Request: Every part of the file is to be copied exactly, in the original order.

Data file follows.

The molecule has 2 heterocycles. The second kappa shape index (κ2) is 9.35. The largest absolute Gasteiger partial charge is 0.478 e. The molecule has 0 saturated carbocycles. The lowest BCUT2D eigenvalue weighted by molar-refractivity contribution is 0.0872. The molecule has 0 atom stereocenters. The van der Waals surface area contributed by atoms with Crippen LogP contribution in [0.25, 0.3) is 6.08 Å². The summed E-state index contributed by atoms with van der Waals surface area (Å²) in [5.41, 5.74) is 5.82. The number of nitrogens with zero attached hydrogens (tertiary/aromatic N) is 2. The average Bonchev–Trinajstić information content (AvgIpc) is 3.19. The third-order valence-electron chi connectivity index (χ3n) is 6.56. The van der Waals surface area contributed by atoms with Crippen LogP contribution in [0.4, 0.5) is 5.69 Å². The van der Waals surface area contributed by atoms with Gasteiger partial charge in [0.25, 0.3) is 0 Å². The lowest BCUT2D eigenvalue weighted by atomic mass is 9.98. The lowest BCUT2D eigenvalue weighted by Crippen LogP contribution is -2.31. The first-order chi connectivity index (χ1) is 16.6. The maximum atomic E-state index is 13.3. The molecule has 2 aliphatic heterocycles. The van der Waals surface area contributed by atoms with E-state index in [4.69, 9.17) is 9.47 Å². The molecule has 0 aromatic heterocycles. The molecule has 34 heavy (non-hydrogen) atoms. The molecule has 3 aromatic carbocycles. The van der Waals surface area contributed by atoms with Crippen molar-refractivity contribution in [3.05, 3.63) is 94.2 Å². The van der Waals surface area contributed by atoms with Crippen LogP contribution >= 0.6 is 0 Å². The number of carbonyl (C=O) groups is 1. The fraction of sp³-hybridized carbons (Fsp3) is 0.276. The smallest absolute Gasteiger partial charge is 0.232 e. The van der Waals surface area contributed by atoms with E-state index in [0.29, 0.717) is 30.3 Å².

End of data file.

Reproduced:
The molecule has 2 heterocycles. The second kappa shape index (κ2) is 9.35. The largest absolute Gasteiger partial charge is 0.478 e. The molecule has 0 saturated carbocycles. The lowest BCUT2D eigenvalue weighted by molar-refractivity contribution is 0.0872. The molecule has 0 atom stereocenters. The van der Waals surface area contributed by atoms with Crippen LogP contribution in [0.25, 0.3) is 6.08 Å². The summed E-state index contributed by atoms with van der Waals surface area (Å²) in [5.41, 5.74) is 5.82. The number of nitrogens with zero attached hydrogens (tertiary/aromatic N) is 2. The average Bonchev–Trinajstić information content (AvgIpc) is 3.19. The third-order valence-electron chi connectivity index (χ3n) is 6.56. The van der Waals surface area contributed by atoms with Crippen LogP contribution in [0.4, 0.5) is 5.69 Å². The van der Waals surface area contributed by atoms with Gasteiger partial charge in [0.25, 0.3) is 0 Å². The lowest BCUT2D eigenvalue weighted by atomic mass is 9.98. The lowest BCUT2D eigenvalue weighted by Crippen LogP contribution is -2.31. The first-order chi connectivity index (χ1) is 16.6. The maximum atomic E-state index is 13.3. The molecule has 2 aliphatic heterocycles. The van der Waals surface area contributed by atoms with E-state index in [4.69, 9.17) is 9.47 Å². The molecule has 0 aromatic heterocycles. The molecule has 34 heavy (non-hydrogen) atoms. The molecule has 3 aromatic carbocycles. The van der Waals surface area contributed by atoms with Crippen molar-refractivity contribution in [3.05, 3.63) is 94.2 Å². The van der Waals surface area contributed by atoms with Crippen LogP contribution >= 0.6 is 0 Å². The number of carbonyl (C=O) groups is 1. The fraction of sp³-hybridized carbons (Fsp3) is 0.276. The smallest absolute Gasteiger partial charge is 0.232 e. The van der Waals surface area contributed by atoms with E-state index in [0.29, 0.717) is 30.3 Å².